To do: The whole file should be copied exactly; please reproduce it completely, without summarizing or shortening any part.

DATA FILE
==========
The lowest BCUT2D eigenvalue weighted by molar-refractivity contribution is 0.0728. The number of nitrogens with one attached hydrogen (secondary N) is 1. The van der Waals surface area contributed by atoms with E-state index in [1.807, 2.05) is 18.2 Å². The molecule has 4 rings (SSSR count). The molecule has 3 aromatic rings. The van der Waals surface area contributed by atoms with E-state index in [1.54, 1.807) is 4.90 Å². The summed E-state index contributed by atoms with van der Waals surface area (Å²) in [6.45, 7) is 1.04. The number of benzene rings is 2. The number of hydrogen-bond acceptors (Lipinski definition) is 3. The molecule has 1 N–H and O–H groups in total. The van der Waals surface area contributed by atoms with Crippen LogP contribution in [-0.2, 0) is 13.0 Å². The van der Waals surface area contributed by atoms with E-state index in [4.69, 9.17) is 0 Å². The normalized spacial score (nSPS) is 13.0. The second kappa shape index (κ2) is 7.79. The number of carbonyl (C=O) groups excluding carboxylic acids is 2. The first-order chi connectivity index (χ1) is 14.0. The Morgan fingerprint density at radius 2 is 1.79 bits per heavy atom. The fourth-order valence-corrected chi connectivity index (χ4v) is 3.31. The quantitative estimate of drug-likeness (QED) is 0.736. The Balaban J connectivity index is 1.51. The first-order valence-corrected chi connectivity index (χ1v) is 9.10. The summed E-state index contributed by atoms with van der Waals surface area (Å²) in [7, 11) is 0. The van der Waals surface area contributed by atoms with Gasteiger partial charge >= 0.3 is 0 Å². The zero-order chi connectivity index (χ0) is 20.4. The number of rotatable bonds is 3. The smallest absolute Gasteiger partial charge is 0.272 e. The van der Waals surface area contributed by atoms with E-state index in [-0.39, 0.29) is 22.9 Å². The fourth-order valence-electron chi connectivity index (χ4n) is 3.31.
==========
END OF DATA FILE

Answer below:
The lowest BCUT2D eigenvalue weighted by molar-refractivity contribution is 0.0728. The number of nitrogens with one attached hydrogen (secondary N) is 1. The van der Waals surface area contributed by atoms with E-state index in [1.807, 2.05) is 18.2 Å². The molecule has 4 rings (SSSR count). The molecule has 3 aromatic rings. The van der Waals surface area contributed by atoms with E-state index in [1.54, 1.807) is 4.90 Å². The summed E-state index contributed by atoms with van der Waals surface area (Å²) in [6.45, 7) is 1.04. The number of benzene rings is 2. The number of hydrogen-bond acceptors (Lipinski definition) is 3. The molecule has 1 N–H and O–H groups in total. The van der Waals surface area contributed by atoms with Crippen LogP contribution in [-0.2, 0) is 13.0 Å². The van der Waals surface area contributed by atoms with E-state index in [4.69, 9.17) is 0 Å². The normalized spacial score (nSPS) is 13.0. The second kappa shape index (κ2) is 7.79. The number of carbonyl (C=O) groups excluding carboxylic acids is 2. The first-order chi connectivity index (χ1) is 14.0. The Morgan fingerprint density at radius 2 is 1.79 bits per heavy atom. The fourth-order valence-corrected chi connectivity index (χ4v) is 3.31. The quantitative estimate of drug-likeness (QED) is 0.736. The Balaban J connectivity index is 1.51. The first-order valence-corrected chi connectivity index (χ1v) is 9.10. The summed E-state index contributed by atoms with van der Waals surface area (Å²) in [7, 11) is 0. The van der Waals surface area contributed by atoms with Gasteiger partial charge >= 0.3 is 0 Å². The zero-order chi connectivity index (χ0) is 20.4. The number of rotatable bonds is 3. The smallest absolute Gasteiger partial charge is 0.272 e. The van der Waals surface area contributed by atoms with E-state index in [-0.39, 0.29) is 22.9 Å². The fourth-order valence-electron chi connectivity index (χ4n) is 3.31.